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Ronald Reagan: Radio Address to the Nation on Terrorism
Ronald
Ronald Reagan
Radio Address to the Nation on Terrorism
May 31, 1986
Public Papers of the Presidents
Ronald Reagan<br>1986: Book I
Ronald Reagan
1986: Book I
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My fellow Americans:

History is likely to record that 1986 was the year when the world, at long last, came to grips with the plague of terrorism. For too long, the world was paralyzed by the argument that terrorism could not be stopped until the grievances of terrorists were addressed. The complicated and heartrending issues that perplex mankind are no excuse for violent, inhumane attacks, nor do they excuse not taking aggressive action against those who deliberately slaughter innocent people.

In our world there are innumerable groups and organizations with grievances, some justified, some not. Only a tiny fraction has been ruthless enough to try to achieve their ends through vicious and cowardly acts of violence upon unarmed victims. Perversely, it is often the terrorists themselves who prevent peacefully negotiated solutions. So, perhaps the first step in solving some of these fundamental challenges in getting to the root cause of conflict is to declare that terrorism is not an acceptable alternative and will not be tolerated.

Effective antiterrorist action has also been thwarted by the claim that—as the quip goes—"One man's terrorist is another man's freedom fighter." That's a catchy phrase, but also misleading. Freedom fighters do not need to terrorize a population into submission. Freedom fighters target the military forces and the organized instruments of repression keeping dictatorial regimes in power. Freedom fighters struggle to liberate their citizens from oppression and to establish a form of government that reflects the will of the people. Now, this is not to say that those who are fighting for freedom are perfect or that we should ignore problems arising from passion and conflict. Nevertheless, one has to be blind, ignorant, or simply unwilling to see the truth if he or she is unable to distinguish between those I just described and terrorists. Terrorists intentionally kill or maim unarmed civilians, often women and children, often third parties who are not in any way part of a dictatorial regime. Terrorists are always the enemies of democracy. Luckily, the world is shaking free from its lethargy and moving forward to stop the bloodshed.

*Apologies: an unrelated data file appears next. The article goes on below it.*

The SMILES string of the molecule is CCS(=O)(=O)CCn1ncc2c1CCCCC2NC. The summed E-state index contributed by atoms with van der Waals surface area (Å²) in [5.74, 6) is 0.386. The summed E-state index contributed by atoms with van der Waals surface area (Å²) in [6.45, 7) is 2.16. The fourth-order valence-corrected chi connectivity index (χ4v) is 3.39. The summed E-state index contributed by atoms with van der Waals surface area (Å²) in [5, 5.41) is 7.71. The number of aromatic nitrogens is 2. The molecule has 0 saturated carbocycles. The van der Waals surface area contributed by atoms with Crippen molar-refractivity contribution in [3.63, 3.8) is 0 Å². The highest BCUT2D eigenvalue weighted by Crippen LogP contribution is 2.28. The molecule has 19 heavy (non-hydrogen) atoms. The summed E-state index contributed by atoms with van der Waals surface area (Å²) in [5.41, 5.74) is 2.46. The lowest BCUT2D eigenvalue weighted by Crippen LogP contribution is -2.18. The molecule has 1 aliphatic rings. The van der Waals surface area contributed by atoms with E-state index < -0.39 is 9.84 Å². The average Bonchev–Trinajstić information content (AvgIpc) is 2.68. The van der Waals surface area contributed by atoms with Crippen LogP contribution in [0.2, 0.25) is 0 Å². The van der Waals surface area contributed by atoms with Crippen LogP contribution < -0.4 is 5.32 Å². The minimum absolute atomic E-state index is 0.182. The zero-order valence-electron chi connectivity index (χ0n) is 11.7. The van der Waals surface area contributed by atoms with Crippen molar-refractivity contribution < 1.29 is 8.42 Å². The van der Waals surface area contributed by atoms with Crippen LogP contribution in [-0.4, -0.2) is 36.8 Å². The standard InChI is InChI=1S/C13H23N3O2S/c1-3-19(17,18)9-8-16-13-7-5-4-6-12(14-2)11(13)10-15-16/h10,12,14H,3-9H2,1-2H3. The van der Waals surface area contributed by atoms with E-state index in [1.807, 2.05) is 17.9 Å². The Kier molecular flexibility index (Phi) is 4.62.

Nearly a month ago in Tokyo, the leaders of the major Western democracies hammered out an agreement on tough measures to eradicate this evil. Ironically the progress made in Tokyo is now imperiled by a lack of consistent support at home. For nearly a year now a handful of United States Senators have held up approval of a supplementary extradition treaty between the United States and the United Kingdom. This agreement, when ratified, would prevent terrorists who have kidnaped, killed, or maimed people in Britain from finding refuge in our country. Today these killers are able to do just that by labeling their vile acts as political. Well, in Tokyo the democracies declared there is no political or any other justification for terrorist acts and those who commit them should be brought to justice. The world is watching. If actions by a few Senators allow terrorists to find safe haven in the United States, then there will be irreparable damage. Refusal to approve the supplementary treaty would undermine our ability to pressure other countries to extradite terrorists who have murdered our citizens. And rejection of this treaty would be an affront to British Prime Minister Margaret Thatcher, one European leader who, at great political risk, stood shoulder to shoulder with us during our operations against Qadhafi's terrorism.

Some members of the Senate Foreign Relations Committee have gone so far as to prepare a substitute treaty permitting those who have murdered British policemen and soldiers, for so-called political reasons, to avoid extradition. Well, this substitute is not a compromise; it's retreat. Its passage would be a victory for terrorism and a defeat for all we've been trying to do to stop this evil. One concern about the treaty is that it may set a precedent for other treaties, which will then be used against those who simply oppose totalitarian regimes. We can never permit that to happen. Our country will always remain the beacon of hope and freedom to all oppressed peoples.

I therefore urge the Senate to promptly approve the revised treaty and reinforce the momentum building against terrorism. With good sense, courage, and international cooperation, our struggle against terrorism will be won. And the United States will lead the way into a freer and more peaceful tomorrow.

Until next week, thanks for listening, and God bless you.


Note: The President spoke at 12:06 p.m. from Camp David, MD.
Citation: Ronald Reagan: "Radio Address to the Nation on Terrorism ," May 31, 1986. Online by Gerhard Peters and John T. Woolley, The American Presidency Project. http://www.presidency.ucsb.edu/ws/?pid=37376.
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